trophoblast
umbilical cord

Key People
T. Berry Brazelton
Grantley Dick-Read
Christine Dunkel-Scheltter

Ferinand Lamaze
Ann Streissguth

Lecture Suggestions
Lecture Suggestion 1: Technology and Images of Prenatal Development A compelling way to bring
home the value of observation as a research technique and, at the same time, stress the importance of
prenatal development as a pivotal period in human development is to present and discuss images of
prenatal development. Amazing images of prenatal development are available at The Visible Embryo web
site (http://www.visembryo.com). The spiral represents the 23 stages occurring in the first trimester of
pregnancy and every two weeks of the second and third trimesters. Use the spiral to navigate through the
40 weeks of pregnancy and preview the unique changes in each stage of human development. Images are
provided for the first trimester with in-depth descriptions for all 40 weeks of pregnancy.
Lecture Suggestion 2: Principles of Teratogenic Effects The concept of an interaction was introduced
in chapter 3 and can be further elaborated with a lecture about the principles that govern the effects of
teratogens on the developing embryo. These effects vary depending upon the genotype of the mother and
the baby, as well as the amount and timing of exposure to the teratogen. Some of the principles of
teratogenic effect are:
The effects of a teratogen vary with the developmental stage of the embryo.
Systems or organs in the process of development (organogenesis) are generally affected more
than are completed organs and systems. Since the various organ systems begin and end their
prenatal development at different times, their sensitivity to agents varies over time.
The most vulnerable time for the brain is from 15 to 25 days post conception, for the eye
from 24 to 40 days post conception, and the heart from 20 to 40 days post conception. Figure
4.5 in your textbook further illustrates this point.
Individual teratogens influence specific developing tissue, which leads to particular patterns of
developmental deviations.
German measles affect mainly the heart, eyes, and brain. Thalidomide, the anti-nausea drug
from the 1960s, results in malformation of the limbs.
Both maternal and fetal genotypes can affect the developing organisms response to teratogenic
agents and may play an important role in the appearance of abnormalities in offspring.
Not all pregnant women who used Thalidomide or had German measles during early
pregnancy produced infants with abnormalities.
The physiological or pathological status of the mother will influence the action of a teratogen.
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Not only will nutritional deficiencies themselves directly affect prenatal development, they
may intensify the adverse effects on the fetus of certain drugs ingested by the mother. Other
maternal factors such as obesity, high blood pressure, and liver dysfunction may increase the
impact of damage by teratogens.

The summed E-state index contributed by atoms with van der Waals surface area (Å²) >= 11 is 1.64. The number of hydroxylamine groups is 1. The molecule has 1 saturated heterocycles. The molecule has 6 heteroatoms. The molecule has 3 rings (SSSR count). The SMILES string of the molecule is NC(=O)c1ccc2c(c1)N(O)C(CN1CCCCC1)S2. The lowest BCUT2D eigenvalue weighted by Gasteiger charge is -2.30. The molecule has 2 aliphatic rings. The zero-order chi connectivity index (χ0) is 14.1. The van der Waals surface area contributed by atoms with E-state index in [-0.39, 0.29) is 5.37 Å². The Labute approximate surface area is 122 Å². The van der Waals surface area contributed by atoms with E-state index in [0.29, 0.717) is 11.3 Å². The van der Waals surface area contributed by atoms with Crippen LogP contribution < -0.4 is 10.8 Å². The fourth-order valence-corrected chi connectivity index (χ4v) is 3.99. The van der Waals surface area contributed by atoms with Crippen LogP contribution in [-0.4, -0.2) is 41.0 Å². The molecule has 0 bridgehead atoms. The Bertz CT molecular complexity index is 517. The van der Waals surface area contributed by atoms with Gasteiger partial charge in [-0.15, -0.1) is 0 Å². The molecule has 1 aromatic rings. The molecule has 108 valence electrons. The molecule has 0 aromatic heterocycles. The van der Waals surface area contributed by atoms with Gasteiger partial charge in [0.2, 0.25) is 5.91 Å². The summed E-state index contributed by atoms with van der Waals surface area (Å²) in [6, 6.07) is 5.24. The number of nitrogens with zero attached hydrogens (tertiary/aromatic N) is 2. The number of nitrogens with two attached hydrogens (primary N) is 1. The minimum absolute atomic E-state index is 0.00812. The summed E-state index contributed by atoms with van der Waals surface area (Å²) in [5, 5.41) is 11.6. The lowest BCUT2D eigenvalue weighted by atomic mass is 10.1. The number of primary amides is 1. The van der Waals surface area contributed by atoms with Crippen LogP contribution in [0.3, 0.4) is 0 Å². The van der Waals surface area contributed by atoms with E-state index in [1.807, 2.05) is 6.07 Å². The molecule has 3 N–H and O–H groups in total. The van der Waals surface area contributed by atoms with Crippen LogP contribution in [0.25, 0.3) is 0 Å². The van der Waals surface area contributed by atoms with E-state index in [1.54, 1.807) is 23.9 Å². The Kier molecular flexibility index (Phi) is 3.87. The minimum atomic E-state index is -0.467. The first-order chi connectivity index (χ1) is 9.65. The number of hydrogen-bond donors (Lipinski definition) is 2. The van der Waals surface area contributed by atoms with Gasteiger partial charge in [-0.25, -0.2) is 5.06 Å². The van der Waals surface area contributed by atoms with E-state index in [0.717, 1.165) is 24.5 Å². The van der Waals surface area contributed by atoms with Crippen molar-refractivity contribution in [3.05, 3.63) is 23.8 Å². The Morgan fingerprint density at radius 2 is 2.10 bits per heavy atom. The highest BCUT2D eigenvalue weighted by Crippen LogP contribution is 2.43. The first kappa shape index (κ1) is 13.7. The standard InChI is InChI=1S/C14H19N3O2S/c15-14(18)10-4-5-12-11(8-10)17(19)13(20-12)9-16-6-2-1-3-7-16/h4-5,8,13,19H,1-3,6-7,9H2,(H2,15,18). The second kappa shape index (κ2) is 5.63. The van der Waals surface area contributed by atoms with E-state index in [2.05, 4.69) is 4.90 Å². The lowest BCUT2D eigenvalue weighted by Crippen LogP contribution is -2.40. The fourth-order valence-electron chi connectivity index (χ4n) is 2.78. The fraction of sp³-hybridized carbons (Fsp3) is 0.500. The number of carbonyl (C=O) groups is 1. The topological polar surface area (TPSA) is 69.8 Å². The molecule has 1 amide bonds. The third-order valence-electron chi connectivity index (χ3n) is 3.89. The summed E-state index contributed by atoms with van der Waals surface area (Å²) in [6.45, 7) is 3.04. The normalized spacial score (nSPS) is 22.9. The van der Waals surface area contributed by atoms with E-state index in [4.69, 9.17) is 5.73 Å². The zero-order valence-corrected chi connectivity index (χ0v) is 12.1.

The level of teratogenic agent that will produce malformations in the offspring may show only
mild detrimental effects on the mother, or none at all.
Radiation from x-rays, drugs (alcohol, thalidomide, etc.), and dietary deficiencies may have
no impact on the mother, but cause gross deviations in the infant.

As you present each principle, relate it to the concept of interaction as well as other relevant
developmental concepts. For example, the first principle is an example of an interaction in which
developmental level mediates the influence of a specific experience. This idea is related to the concepts of
critical/sensitive period, fixation, and developmental readiness. The third principle provides a complicated
example of heredity/environment interaction, and an example of dyadic interaction (physiological level).
Sources: Hogge, A. (1990). Teratology. In I.R. Merkatz & J. E. Thompson (Eds.), New perspectives on
prenatal care. New York: Elsevier. Moore, K., & Persaud, T. (1993). The developing human: Clinically oriented
embryology (5th). Philadelphia: Saunders.

Lecture Suggestion 3: Dangers of Drug Use during Pregnancy Information about the teratogenic
effects of everyday drug use is very important to students as present or future parents. You may wish to
underscore this with a lecture that explores this issue in greater depth than is possible in the text. Place
special emphasis on the potential dangers of even normal everyday drug use, in particular the use of
caffeine (coffee), nicotine (cigarettes), and alcohol. Some important points to address include:
These teratogens have graded effects, which make it risky to talk about safe levels of exposure.
For example, having just one serving of alcohol a day increases risks for developmental
disorders. Fetal alcohol syndrome can have mild, moderate, or severe effects on the developing
fetus.
Effects of drug exposure may be direct or indirect. Alcohol use may lead to organic
abnormalities; nicotine use may lead to temperamental difficulties in babies, which can reduce the
quality of their interactions with their caregivers.
Risks can be vitiated by discontinuing use of the drug. It is not reasonable to continue using a
drug on the grounds that harm has already been done and cannot be reversed.
Risks may be dependent on the timing of prenatal exposure (see Lecture Suggestion 1:
Technology and Images of Prenatal Development).
The drug use habits of both parents can affect the fetus, either directly or indirectly.
Second-hand smoke has been found to adversely affect fetuses. Maternal exposure to